One of the typical dishes from north Italy is cotoletta alla milanese which is basically a winenerschnitzel but we dress it with some fresh tomatoes, which I don’t think the Austrians do so much. It is not clear who copied whom, but it is probable that the dish moved between the two cities (Milan and Vienna) during the Austrian domination in the XIIX century.
I decided I wanted to make cotolette using the traditional veal instead of the more common modern day version which uses chicken breasts. Note 99.9% of the times I do cotolette I use chicken breast, but for some reason this time I really wanted veal. Anyway, I think it all started after seeing Manu’s post. I had no peace until I bought the meat and made some!

Cotolette alla milanese (Pan-fried schnitzels)

Ingredients

  • 1 slice of veal or beef meat per person
  • 1 tomato per person
  • plain breadcrumbs
  • flour
  • 1 or 2 eggs
  • salt
  • oregano
  • EVOO

Directions

  1. I start out by preparing three dishes one full with flour, one with plain breadcrumbs and the last one with beaten eggs seasoned with just a bit of salt. Then I pounded the meat as thin as I could. The thin meat is then dipped first in flour, then in egg, then in the breadcrumbs and then again in eggs and finally in breadcrumbs. The double dipping allows for a crispier, thicker crust. The cutlets are then fried in shallow oil in a pan until cooked and crispy. After frying, I usually pat the meat dry with some paper towel to get the excess oil off and salt them. Finally, I cover the cooked meat slices with some diced tomatoes dressed in oil, salt and oregano. This cold tomato “sauce” gives the dish a brightness that offset the heaviness from frying and make the dish a great dish also for warm days.
  2. I find this version of the dish to be great in winter, while I prefer to use chicken for the summer. Cotolette are also great eaten cold in a sandwich with just a couple of slices of tomato and one big lettuce leaf.

Pasta alla puttanesca

Another classic pasta recipe that is simple to make and is very tasty. This pasta is typical form south Italy and has kind of a weird name: literary translated it means pasta whore style. There is no consensus on the origin of the name and someone suggests it used to be served in brothels while others suggest it refer to the simple nature of the sauce which consist of ingredients thrown together with no particular care.

Anyway, the secret in this sauce are the anchovies that are melted in the oil and provide a salty and tasty base for the sauce.

Ingredients

  • 3-4 oz. pasta per person (spaghetti are the best choice, but this sauce is pretty versatile)
  • 4-5 anchovies
  • 1/2 cup black roasted olives
  • 1 tbsp capers
  • 1/2 can tomato sauce
  • 1 clove garlic
  • salt
  • pepper
  • EVOO
  • chili flakes (optional)
  • oregano (optional)
  • parsley (optional)

Directions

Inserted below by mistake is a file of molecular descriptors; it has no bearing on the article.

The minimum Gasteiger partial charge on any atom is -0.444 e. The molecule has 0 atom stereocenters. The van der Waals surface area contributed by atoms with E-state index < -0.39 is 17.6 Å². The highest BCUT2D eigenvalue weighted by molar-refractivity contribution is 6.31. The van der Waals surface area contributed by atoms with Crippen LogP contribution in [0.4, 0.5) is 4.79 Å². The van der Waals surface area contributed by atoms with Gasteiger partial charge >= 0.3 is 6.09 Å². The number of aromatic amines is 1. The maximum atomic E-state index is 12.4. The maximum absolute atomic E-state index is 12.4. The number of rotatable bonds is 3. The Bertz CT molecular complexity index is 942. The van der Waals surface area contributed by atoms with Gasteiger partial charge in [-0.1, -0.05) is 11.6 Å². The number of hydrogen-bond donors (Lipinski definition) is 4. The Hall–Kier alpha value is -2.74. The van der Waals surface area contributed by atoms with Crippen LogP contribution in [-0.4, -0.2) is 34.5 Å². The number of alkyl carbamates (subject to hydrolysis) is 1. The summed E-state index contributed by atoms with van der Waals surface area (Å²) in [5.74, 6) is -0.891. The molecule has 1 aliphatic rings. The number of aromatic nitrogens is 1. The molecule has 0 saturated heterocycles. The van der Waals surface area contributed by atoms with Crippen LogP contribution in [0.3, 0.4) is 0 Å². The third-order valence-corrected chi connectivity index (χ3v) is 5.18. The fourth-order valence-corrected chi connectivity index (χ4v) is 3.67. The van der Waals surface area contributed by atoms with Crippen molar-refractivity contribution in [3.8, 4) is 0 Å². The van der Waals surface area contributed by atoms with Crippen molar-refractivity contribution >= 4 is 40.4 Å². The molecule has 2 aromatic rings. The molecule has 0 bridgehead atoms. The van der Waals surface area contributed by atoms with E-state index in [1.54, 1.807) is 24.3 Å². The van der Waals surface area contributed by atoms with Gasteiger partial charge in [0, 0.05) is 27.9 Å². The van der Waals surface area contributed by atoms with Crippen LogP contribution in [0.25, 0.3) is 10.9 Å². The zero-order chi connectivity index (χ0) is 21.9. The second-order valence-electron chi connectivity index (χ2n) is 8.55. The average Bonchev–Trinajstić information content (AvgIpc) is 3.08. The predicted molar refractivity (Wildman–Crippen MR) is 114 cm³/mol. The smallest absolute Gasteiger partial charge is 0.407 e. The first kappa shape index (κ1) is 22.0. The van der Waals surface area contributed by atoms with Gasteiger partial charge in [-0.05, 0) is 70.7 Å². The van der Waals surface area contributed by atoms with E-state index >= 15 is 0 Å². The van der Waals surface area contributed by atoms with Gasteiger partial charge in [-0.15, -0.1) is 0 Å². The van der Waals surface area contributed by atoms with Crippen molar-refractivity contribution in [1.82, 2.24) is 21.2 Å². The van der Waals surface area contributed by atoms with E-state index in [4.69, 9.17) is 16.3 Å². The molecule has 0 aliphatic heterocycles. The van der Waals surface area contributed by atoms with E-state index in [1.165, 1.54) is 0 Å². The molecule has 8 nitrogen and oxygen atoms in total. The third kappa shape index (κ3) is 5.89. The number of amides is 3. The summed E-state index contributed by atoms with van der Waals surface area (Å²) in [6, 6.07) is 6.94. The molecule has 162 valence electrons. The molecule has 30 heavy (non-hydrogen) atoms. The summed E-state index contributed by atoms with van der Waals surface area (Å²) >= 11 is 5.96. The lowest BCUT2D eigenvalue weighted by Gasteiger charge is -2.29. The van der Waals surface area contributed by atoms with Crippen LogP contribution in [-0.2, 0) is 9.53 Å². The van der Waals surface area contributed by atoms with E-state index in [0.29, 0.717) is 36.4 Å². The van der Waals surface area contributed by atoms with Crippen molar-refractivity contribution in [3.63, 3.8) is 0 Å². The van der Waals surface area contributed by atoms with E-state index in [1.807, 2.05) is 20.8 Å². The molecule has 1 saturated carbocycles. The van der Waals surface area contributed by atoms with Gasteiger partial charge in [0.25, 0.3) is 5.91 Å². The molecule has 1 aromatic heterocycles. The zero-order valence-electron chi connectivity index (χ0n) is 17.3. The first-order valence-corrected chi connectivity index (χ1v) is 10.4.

1. Cook the pasta according to the instructions on the box. While pasta is cooking, prepare the sauce.
  2. In a small pot warm up some oil. When the oil is hot add the anchovies and the crushed garlic clove (do not mine it, just crush it using your knife). If you are sing them you can also add the chili flakes and the oregano. I find the chili flakes take away from the anchovies by covering the anchovies flavor but if you are a fan of spicy go ahead and add your flakes.
  3. Let the anchovies melt down in the oil, this is the key step and what provides the sauce with is typical taste. When the anchovies are all melted, add the olives and the capers (wash the capers if they are preserved in salt) and let them roast for a minute.
  4. Finally add your tomato sauce and season it to taste with salt and pepper. Let the sauce simmer and reduce for as long as you want. 15 minutes or so of simmering is already a fair time 30 minutes will give you a great sauce.
  5. When the pasta is ready drain it and mix it with the sauce. Theoretically at this point you should sprinkle with parsley, but I am really not a fan of parsley so I always leave it out. Serve hot without adding any cheese!

Fusilli alla norma (with eggplants and ricotta salata)

The other day I was at Costco and I found ricotta salata. Ricotta salata is a cheese typical from sicily and is basically salted ricotta. fresh ricotta is salted so that it can be preserved for a longer time.

Of course I had to get some! And I had to cook it with some other typical sicilian ingredient like eggplant and create one of the most iconic sicilian dishes: pasta alla norma.

And of course I forgot to take pics until about half way through my meal, so sorry about the pics, but this pasta is so good I could not help myself!

I have just discovered Presto Pasta Night a great weekly event in which pasta from all over the blog sphere is shared with other bloggers and I decided there could not be a pasta event without me! So for my first participation I am sharing this pasta! Thanks to Simona of Briciole for hosting next week round-up

Fusilli alla norma (with eggplants and ricotta salata)

Fusilli alla norma (with eggplants and ricotta salata)

Ingredients

  • 3-4 oz pasta per person
  • 1 large or 2 small eggplants
  • 1/2 can tomato sauce
  • pasta
  • basil
  • ricotta salata
  • salt
  • pepper

Directions

  1. Start by cutting your eggplant in thin slices or in dices. Put the eggplant in a colander and salt them so that they can loose the vegetation water. Let them drain for about 30 minutes and then squeeze the eggplant, rinse them and pat them dry.
  2. Warm some oil in a pan and shallow fry the eggplants until perfectly cooked (about 5 minutes) then fish the eggplant out and place them on a dish lined with paper towels to remove the extra oil. In the same pan where you fried the eggplants, warm up the tomato sauce after about 5 minutes add the eggplants in the sauce and add a couple of shredded basil leaves. Season to taste with salt and pepper and let cook for about 15 minutes.
  3. Meanwhile, cook your pasta according to the instructions on the box. Choose short pasta such as penne, fusilli or rotini. Drain the pasta and dress with the sauce. Finally shave or grate ricotta salata on your pasta and serve hot.